Trauma theorists foreground the unrepresentability of trauma; however, with modern innovations in visual representation, such as the photograph and cinema, depictions of trauma have begun to circulate across different mediums for a variety of audiences. These images tend to problematically present the traumatic event rather than the effects of trauma, such as traumatic memory. Specifically, some contemporary Hollywood popular films and television series that include rape as their subject matter often include a rape scene that can evoke affects such as disgust or empathy, and while these affects can last the duration of the film, they fail to shift popular discourses about rape because affect is more productive when it focuses on effects instead of events. As trauma studies has shifted to memory studies in the Humanities, and rape has become more prominent in popular culture through the circulation of personal testimony on social media and memoir, depictions of rape in cinema have slowly started to change from presentations of rape scenes to representations of rape trauma that highlight different affects, such as shame. Using Monster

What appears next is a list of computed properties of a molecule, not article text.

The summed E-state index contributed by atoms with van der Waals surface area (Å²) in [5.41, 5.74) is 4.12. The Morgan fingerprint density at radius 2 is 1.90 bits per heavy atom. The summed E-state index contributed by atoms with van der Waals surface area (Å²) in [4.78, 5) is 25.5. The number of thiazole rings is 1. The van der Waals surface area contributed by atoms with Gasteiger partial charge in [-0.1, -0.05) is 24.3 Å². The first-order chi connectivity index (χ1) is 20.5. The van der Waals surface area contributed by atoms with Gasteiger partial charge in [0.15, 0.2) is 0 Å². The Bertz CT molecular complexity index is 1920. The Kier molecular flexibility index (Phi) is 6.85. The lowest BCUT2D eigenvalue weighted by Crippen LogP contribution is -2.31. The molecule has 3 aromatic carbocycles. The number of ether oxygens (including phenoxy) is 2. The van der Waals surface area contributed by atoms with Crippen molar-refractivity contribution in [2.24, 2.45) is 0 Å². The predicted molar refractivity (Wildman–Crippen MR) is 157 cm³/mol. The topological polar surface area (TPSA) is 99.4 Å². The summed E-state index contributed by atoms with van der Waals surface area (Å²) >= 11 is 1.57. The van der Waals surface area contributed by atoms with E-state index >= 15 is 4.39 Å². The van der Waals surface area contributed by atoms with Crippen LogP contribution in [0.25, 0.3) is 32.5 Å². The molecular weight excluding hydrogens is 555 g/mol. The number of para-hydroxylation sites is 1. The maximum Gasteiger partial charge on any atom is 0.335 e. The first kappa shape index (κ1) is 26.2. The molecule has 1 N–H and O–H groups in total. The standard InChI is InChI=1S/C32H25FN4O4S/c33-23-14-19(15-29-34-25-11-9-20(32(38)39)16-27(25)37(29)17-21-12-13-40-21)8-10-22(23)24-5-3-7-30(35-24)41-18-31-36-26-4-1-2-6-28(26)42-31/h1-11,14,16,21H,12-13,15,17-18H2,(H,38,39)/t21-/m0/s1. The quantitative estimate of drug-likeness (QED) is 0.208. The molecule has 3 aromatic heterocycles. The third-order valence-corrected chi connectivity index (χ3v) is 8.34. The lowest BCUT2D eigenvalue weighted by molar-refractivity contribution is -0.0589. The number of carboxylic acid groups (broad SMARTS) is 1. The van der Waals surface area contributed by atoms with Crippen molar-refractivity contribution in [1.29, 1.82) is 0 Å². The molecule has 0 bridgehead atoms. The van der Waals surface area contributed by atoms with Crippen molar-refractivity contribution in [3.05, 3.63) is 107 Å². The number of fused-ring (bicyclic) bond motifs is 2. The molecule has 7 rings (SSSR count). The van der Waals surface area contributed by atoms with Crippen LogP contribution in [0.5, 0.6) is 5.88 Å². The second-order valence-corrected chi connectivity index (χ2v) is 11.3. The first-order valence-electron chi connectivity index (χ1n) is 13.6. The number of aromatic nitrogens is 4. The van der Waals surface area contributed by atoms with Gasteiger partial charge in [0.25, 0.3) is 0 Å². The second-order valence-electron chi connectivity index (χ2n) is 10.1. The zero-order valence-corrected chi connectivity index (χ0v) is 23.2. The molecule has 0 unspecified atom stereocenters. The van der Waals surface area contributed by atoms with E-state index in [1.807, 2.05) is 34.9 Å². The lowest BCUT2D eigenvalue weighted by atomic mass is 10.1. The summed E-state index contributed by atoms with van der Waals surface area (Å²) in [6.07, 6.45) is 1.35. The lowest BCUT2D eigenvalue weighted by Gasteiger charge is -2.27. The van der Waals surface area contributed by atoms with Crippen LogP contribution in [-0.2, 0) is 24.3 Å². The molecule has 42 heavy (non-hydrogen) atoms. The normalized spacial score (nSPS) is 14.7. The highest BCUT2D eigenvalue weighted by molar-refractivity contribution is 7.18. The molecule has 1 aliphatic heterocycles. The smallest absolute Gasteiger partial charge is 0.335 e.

(2003), Girl with the Dragon Tattoo
(2015), and the television series, 13 Reasons Why
(2017) and Sharp Objects
(2018) as case studies, this paper argues that, for an audiovisual depiction of rape to shift popular discourses about rape, it would have to function rhetorically to widen the cultural understanding of rape trauma beyond the event, and demonstrate that rape trauma should be understood as part of the personal, unconscious, cultural, and visual mediation of traumatic memory.
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